By: Cody Brandon
On September 8th, the Supreme Court of Tennessee handed down a ruling in McFarland v. Pemberton, a dispute between the two candidates for Circuit Judge for the Ninth Judicial Circuit. The 3-2 ruling clarifies the powers of the State Coordinator of Elections and County Election Commissions, but it also complicates the procedure for challenging candidate eligibility in state elections. Without knowledge of the intricacies of this decision, a candidate may lose his chance to challenge the eligibility of his opponent as William McFarland did.
McFarland and Michael S. Pemberton were the only two candidates for Circuit Judge in the Ninth Judicial Circuit of Tennessee. On February 3, 2014, Mr. Pemberton filed his nominating petition for the office with the Roane County Election Commission. Article VI, § 4 of the Tennessee Constitution requires judges to have resided in the district to which they are elected for one year prior to election. Pemberton grew up in Rockwood (in Roane County), but moved to Knoxville (outside of the Ninth Circuit) a little less than two years before the election. A year before the election, Pemberton purchased a second home in Roane County, within the limits of the district.
On March 31st, Willis Hall, a resident of the district, filed an Elections Complaint Form with the Commission alleging that Pemberton did not meet the constitutional requirements for judicial office in the Ninth Circuit and asked that Pemberton’s name not be placed on the ballot. On April 28, the Commission, in consultation with State Coordinator of Elections Mark Goins, held a hearing and determined Pemberton was in fact qualified as a candidate because his home in Roane County had been his primary residence for the previous year. On August 7, 2014, Pemberton was elected as Circuit Judge with 50.6% of the vote.
William McFarland, Pemberton’s opponent, raised the issue of Pemberton’s residency during his campaign, but chose not to take any legal action during the campaign and chose instead to leave the issue to the voters. Unfortunately for McFarland, the voters elected Pemberton, and McFarland filed an election contest pursuant to T.C.A. § 2-7-101 et seq., claiming the election should be declared void because Pemberton was ineligible as a candidate. The case reached the Supreme Court on appeal from this election contest action.
There were three important questions before the Court on appeal:
- Did the County Election Commission have the power to hold a hearing and decide the eligibility of a candidate?
- Did an appeal of this decision fall under a 60-day statute of limitations for review of administrative judgments?
- Was McFarland required to challenge Pemberton’s eligibility by appealing the Commission’s judgment within the 60-day limitation?
The Court answered all three in the affirmative.
The Court reasoned that because § 2-5-202 allowed each commission to print ballots on which “only the names of candidates who have qualified” would be placed and § 2-11-202 required the State Coordinator to ensure all commissions prohibit an ineligible candidate from being placed on the ballot, the Commission and Coordinator had the power to make determinations as to who was an eligible candidate by necessary implication. The Court held that a quasi-judicial hearing, like the one held for Pemberton, was the proper method of determining eligibility, and that, therefore, the decision of the Commission was appealable by “anyone who may be aggrieved” under § 27-9-101. Thus, the proper route of challenging the Commission’s determination was by appeal under this section and subject to the 60-day statute of limitations. Because McFarland’s election contest was essentially a disagreement with the decision of the Commission, the Court held McFarland should have appealed the decision directly as someone who was aggrieved. The Court further held that the provision of the appeals process for administrative determinations by statute precluded the use of an election contest to challenge the Commission’s determination.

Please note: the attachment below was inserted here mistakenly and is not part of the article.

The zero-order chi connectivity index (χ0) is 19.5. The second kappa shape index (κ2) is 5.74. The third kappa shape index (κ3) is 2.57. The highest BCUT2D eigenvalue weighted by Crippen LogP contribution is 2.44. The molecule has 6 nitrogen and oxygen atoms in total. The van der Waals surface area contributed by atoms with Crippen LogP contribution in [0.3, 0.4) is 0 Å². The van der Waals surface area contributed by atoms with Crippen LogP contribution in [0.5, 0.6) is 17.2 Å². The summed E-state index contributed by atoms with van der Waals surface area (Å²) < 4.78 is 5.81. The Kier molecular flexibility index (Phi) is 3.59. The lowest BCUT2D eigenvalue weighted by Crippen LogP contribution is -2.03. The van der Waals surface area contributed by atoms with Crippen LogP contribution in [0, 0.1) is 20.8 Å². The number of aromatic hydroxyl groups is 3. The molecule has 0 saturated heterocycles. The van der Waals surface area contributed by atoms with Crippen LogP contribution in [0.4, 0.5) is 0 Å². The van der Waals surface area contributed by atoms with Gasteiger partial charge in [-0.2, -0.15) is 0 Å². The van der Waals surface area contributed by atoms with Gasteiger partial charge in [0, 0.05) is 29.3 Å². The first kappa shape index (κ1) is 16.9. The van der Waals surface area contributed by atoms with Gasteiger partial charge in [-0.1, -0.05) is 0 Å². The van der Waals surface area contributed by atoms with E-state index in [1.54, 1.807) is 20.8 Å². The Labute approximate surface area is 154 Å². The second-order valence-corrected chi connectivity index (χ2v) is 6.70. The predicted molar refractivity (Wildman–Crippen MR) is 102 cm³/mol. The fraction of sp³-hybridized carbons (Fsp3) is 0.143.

As Justice Lee’s dissent notes, this decision can cause serious headaches for candidates. If a candidate wishes to challenge his opponent’s eligibility, he has two options: (1) wait until after the election and file an election contest action if he loses, or (2) file an elections complaint form with the commission prior to the election and attempt to have his opponent removed from the ballot. However, if an ordinary citizen challenges an opponent’s eligibility, the candidate’s hand is forced. Because of the ruling in McFarland, the candidate must decide between involving himself in the commission hearings – possibly spending time in court on appeal – and spending time on the campaign trail – “leaving the issue to the voters.” In all likelihood, the 60-day limitation will run before the election, and the candidate will not have the option of waiting to see the results before he challenges.
As Justice Lee also points out, this can become even more complicated in multi-candidate elections. If five candidates are running for a State Senate seat, and a citizen challenges one’s candidacy, all four other candidates must be ready to appeal a Commission decision or risk losing their opportunity to contest their opponent’s eligibility.
So, a candidate and his lawyer in Tennessee need to pay special attention to any challenge to the eligibility of his opponent and appeal any determination within the 60-day limitation. If no challenge is made prior to the election, the candidate preserves the option of contesting the election. But if a citizen or candidate challenges his opponent, the candidate should jump into the litigation or lose his right to challenge his opponent’s eligibility.